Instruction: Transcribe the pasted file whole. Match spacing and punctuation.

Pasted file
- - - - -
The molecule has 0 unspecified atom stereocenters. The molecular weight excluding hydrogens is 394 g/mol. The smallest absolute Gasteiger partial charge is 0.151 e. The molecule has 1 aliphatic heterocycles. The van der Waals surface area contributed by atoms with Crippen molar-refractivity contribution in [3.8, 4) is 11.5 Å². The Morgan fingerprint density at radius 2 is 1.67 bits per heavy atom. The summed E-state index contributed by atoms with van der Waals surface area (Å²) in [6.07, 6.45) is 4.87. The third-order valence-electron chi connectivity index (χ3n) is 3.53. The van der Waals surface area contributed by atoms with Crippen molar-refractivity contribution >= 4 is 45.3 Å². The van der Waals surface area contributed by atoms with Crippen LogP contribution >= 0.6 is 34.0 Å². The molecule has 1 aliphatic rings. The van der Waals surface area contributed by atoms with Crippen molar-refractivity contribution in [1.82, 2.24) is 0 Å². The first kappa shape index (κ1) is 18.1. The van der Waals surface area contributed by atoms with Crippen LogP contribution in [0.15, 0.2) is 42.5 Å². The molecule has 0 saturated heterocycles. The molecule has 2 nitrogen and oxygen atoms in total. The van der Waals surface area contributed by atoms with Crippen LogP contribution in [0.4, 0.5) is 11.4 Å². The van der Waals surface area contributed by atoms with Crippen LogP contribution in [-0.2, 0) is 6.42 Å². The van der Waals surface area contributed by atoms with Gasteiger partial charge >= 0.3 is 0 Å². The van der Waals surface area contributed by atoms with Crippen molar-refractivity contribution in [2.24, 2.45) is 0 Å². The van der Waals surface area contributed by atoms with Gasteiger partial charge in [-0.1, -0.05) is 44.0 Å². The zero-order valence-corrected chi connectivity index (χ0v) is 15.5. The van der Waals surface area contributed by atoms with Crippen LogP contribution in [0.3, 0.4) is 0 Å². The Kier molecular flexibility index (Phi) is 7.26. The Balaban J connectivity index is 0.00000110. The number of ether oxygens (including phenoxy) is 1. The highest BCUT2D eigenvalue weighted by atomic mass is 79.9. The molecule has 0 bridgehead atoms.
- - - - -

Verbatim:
The molecule has 0 unspecified atom stereocenters. The molecular weight excluding hydrogens is 394 g/mol. The smallest absolute Gasteiger partial charge is 0.151 e. The molecule has 1 aliphatic heterocycles. The van der Waals surface area contributed by atoms with Crippen molar-refractivity contribution in [3.8, 4) is 11.5 Å². The Morgan fingerprint density at radius 2 is 1.67 bits per heavy atom. The summed E-state index contributed by atoms with van der Waals surface area (Å²) in [6.07, 6.45) is 4.87. The third-order valence-electron chi connectivity index (χ3n) is 3.53. The van der Waals surface area contributed by atoms with Crippen molar-refractivity contribution >= 4 is 45.3 Å². The van der Waals surface area contributed by atoms with Crippen LogP contribution >= 0.6 is 34.0 Å². The molecule has 1 aliphatic rings. The van der Waals surface area contributed by atoms with Crippen molar-refractivity contribution in [1.82, 2.24) is 0 Å². The first kappa shape index (κ1) is 18.1. The van der Waals surface area contributed by atoms with Crippen LogP contribution in [0.15, 0.2) is 42.5 Å². The molecule has 0 saturated heterocycles. The molecule has 2 nitrogen and oxygen atoms in total. The van der Waals surface area contributed by atoms with Crippen LogP contribution in [0.4, 0.5) is 11.4 Å². The van der Waals surface area contributed by atoms with Crippen LogP contribution in [-0.2, 0) is 6.42 Å². The van der Waals surface area contributed by atoms with Gasteiger partial charge >= 0.3 is 0 Å². The van der Waals surface area contributed by atoms with Crippen molar-refractivity contribution in [2.24, 2.45) is 0 Å². The van der Waals surface area contributed by atoms with Gasteiger partial charge in [-0.1, -0.05) is 44.0 Å². The zero-order valence-corrected chi connectivity index (χ0v) is 15.5. The van der Waals surface area contributed by atoms with Crippen LogP contribution in [0.3, 0.4) is 0 Å². The Kier molecular flexibility index (Phi) is 7.26. The Balaban J connectivity index is 0.00000110. The number of ether oxygens (including phenoxy) is 1. The highest BCUT2D eigenvalue weighted by atomic mass is 79.9. The molecule has 0 bridgehead atoms.